GB News presenters have toppled like ninepins. The Rev. Calvin Robinson (pictured) was the third to be suspended by GB News after he supported fellow presenter, former actor and political activist Laurence Fox for his highly offensive remarks about political correspondent Ava Evans during a live show hosted by Dan Wootton on the evening of 26 September. Fox called Evans a “little woman” and asked “who would want to shag that?”

Wootton laughed during Fox’s rant rather than challenge it. Both presenters were suspended after the story broke and Robinson followed them after he stated that GB News was “scared” of the “woke mob” and that if Wootton fell, “we all fall”.

Ava Evans (pictured above) was not the only person outraged by Fox’s misogynistic comments, which the chairman of GB News, Alan McCormick, condemned as “ill considered” and chief executive of GB News as “way past the limits of acceptance”. So far over 7,000 people have complained to Ofcom and the regulator has opened a formal investigation against the channel for potential offence. This brings to twelve the total number of open Ofcom investigations into GB News, against which the regulator has already published three breaches of the Broadcasting Code since it started broadcasting in June 2021.

Almost as shocking to me as Fox’s deplorable remarks however have been some of the comments by normally sensible journalists like former Sky News presenter, Adam Boulton. He called on Ofcom to shut down GB News “like it shut down RT [the Russian broadcaster which repeatedly and seriously breached the Code for broadcasting false news]”. Such intemperate comments probably contributed to the chief executive of Ofcom, Dame Melanie Dawes (picture below), stating publicly that the duty on Ofcom to uphold freedom of expression risked being overlooked because of the row over the channel.

So what will Ofcom do?

Ofcom will need to hear any defence from GB News first, but this case looks to me a clear breach of Rule 2.3 (offence not justified by the context). Ofcom must, as I am sure it will, reach its decision on this case as swiftly as possible, as with all its other open investigations against the channel. Six of the cases involve possible breaches of the due impartiality rules, and in turn three of these touch on Code Rule 5.3 and the vexed issue of whether (serving) politicians should be allowed to present current affairs programmes.

Rule 5.3 states that politicians may not be newsreaders, interviewers or reporters in “news programmes” unless “exceptionally, it is editorially justified.” Ofcom has always interpreted “news programmes” narrowly to exclude current affairs programmes. GB News has used this to justify using sitting Conservative MPs like Jacob Rees-Mogg, Esther McVey and Philip Davies to front political shows.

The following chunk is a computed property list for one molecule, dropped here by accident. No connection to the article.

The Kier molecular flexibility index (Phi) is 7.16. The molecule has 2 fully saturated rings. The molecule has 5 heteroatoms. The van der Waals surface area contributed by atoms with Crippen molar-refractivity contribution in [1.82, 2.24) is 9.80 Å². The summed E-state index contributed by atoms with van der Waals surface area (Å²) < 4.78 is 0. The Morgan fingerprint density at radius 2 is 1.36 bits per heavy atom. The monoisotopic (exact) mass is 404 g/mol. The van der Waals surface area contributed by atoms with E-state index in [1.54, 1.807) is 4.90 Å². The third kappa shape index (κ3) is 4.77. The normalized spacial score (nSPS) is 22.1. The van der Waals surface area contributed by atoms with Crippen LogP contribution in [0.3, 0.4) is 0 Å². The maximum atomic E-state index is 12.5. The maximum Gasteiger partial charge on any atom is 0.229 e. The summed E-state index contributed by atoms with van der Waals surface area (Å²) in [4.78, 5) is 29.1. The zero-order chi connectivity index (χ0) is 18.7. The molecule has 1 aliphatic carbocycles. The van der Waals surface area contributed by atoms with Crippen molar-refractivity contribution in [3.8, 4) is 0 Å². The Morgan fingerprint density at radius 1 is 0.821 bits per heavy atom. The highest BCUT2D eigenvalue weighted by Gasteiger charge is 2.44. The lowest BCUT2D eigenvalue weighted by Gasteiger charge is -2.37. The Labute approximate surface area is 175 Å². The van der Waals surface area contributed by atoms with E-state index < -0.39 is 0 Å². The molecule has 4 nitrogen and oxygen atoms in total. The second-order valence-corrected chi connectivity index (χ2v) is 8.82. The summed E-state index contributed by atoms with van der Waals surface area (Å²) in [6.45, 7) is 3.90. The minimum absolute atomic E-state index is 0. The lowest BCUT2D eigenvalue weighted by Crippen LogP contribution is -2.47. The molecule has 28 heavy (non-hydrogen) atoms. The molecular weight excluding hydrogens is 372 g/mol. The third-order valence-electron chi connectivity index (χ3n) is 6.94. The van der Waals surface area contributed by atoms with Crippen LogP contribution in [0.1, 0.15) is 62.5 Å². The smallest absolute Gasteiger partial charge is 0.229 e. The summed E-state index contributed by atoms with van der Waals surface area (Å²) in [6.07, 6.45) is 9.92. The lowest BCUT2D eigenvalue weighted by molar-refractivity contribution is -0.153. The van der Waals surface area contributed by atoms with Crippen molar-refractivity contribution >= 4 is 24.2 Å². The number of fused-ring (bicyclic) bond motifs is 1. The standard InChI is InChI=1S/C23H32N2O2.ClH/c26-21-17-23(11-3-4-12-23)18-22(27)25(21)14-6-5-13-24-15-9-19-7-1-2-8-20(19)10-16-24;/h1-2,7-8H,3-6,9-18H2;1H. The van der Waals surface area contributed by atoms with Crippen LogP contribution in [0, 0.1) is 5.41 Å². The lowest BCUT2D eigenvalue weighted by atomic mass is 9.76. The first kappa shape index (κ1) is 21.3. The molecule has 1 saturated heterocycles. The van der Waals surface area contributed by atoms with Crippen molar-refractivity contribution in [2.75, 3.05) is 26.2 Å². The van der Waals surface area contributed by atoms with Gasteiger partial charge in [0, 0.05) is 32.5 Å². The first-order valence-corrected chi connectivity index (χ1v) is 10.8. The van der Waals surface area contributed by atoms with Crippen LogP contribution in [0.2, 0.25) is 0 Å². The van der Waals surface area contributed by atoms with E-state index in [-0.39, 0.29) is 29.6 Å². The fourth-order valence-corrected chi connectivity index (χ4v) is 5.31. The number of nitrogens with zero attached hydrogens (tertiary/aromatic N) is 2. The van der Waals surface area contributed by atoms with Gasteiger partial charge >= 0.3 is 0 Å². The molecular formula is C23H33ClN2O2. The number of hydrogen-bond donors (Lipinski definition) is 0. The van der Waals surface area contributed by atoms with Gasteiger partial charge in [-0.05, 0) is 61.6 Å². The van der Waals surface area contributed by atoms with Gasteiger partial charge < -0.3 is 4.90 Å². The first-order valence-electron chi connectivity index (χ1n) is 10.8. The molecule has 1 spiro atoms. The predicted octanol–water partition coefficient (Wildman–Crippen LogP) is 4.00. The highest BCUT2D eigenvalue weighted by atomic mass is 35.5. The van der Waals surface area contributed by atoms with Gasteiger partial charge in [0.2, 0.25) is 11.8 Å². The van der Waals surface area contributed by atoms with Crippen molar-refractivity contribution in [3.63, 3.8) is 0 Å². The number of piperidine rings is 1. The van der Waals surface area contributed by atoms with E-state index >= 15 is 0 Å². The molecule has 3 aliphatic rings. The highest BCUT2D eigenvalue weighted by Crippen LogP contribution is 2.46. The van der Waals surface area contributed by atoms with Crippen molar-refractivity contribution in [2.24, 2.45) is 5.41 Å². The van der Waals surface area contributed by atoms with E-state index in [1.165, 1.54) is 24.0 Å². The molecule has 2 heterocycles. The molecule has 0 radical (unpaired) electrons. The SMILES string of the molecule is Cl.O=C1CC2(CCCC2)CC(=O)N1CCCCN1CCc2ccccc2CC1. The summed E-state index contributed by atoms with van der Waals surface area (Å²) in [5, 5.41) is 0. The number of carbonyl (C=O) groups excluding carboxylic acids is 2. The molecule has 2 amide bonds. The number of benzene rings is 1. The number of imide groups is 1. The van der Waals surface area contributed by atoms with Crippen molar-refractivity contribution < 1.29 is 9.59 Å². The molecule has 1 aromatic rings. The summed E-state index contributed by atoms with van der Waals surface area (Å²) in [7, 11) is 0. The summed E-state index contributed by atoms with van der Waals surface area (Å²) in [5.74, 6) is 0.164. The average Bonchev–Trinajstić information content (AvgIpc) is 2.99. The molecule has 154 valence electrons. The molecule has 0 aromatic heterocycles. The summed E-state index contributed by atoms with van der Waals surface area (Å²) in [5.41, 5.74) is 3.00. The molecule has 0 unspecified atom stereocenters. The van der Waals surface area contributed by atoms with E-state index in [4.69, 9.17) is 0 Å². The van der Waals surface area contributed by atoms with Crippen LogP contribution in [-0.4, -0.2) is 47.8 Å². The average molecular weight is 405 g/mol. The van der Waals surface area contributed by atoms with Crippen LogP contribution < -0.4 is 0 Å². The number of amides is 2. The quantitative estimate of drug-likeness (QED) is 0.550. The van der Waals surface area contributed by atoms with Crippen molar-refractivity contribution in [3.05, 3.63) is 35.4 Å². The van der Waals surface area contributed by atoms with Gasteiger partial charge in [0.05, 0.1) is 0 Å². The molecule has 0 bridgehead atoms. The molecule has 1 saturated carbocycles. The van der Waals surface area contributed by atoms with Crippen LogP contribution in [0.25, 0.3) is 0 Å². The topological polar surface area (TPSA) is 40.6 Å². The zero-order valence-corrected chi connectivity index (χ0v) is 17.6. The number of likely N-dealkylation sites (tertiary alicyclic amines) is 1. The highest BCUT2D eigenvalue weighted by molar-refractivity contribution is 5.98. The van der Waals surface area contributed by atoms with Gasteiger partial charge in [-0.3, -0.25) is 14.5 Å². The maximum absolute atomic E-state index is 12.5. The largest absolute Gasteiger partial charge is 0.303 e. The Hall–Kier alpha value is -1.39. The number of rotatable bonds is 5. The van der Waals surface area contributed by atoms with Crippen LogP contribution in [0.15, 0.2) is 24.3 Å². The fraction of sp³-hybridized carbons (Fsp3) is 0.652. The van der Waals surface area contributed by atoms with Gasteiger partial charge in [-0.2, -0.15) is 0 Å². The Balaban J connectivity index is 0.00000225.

Ofcom has already found that one of these shows drove a coach and horses through the due impartiality rules. This was in an episode of Saturday Morning with Esther and Phil, which aired on GB News on 11 March 2023, and featured a pre-recorded interview by Esther McVey and Philip Davies with the Chancellor of the Exchequer, Jeremy Hunt MP (picture below). The interview focused on the Government’s approach to economic and fiscal policies ahead of the Spring Budget announced four days later.

It should have been obvious to GB News that the Spring Budget was a “major matter” of political controversy under Rules 5.11 and 5.12. And with two sitting Tory MPs interviewing a Conservative Chancellor everyone involved with the programme should have realised that much more care needed to be taken ensure “an appropriately wide range of significant views” were included and given “due weight”. Instead the item and presenters focussed narrowly on internal Conservative Party concerns about the Budget and ignored the sort of views held by people on the political left or even centre. Rules 5.11 and 5.12 were clearly breached. (See: https://www.ofcom.org.uk/__data/assets/pdf_file/0027/268146/Saturday-Morning-with-Esther-and-Philip,-GB-News,-11-March-2023.pdf ).

I have no idea what Ofcom’s decisions will be in the other outstanding cases. But on the basis of the three Code breaches published so far, and the Saturday Morning with Esther and Phil decision, the odds must be on Ofcom recording a number of further Code breaches against GB News. These will therefore be repeated breaches of the Code and some may be serious.

I therefore predict Ofcom will consider the imposition of a sanction on GB News. The regulator already called in the channel back in May to discuss its compliance. Things have not improved since. Ofcom will almost certainly regard this as the only effective way to ensure senior management at the channel starts to take compliance much more seriously.

The Saturday Morning with Esther and Phil decision by the way shows in my opinion that Ofcom does not need to amend Rule 5.3 to introduce a ban on politicians presenting current affairs shows. The regulator dealt with this case perfectly well and reached the right outcome without needing any change to the Code, and without restricting the freedom of broadcasters to try out new ideas and formats. With proper thought and preparation the Saturday Morning with Esther and Phil interview with Jeremy Hunt could have complied with the Code.

I for one welcome the prospect of sitting MPs (who are often very knowledgeable) occasionally presenting current affairs programmes. This job should not always be the sole preserve of experienced journalists.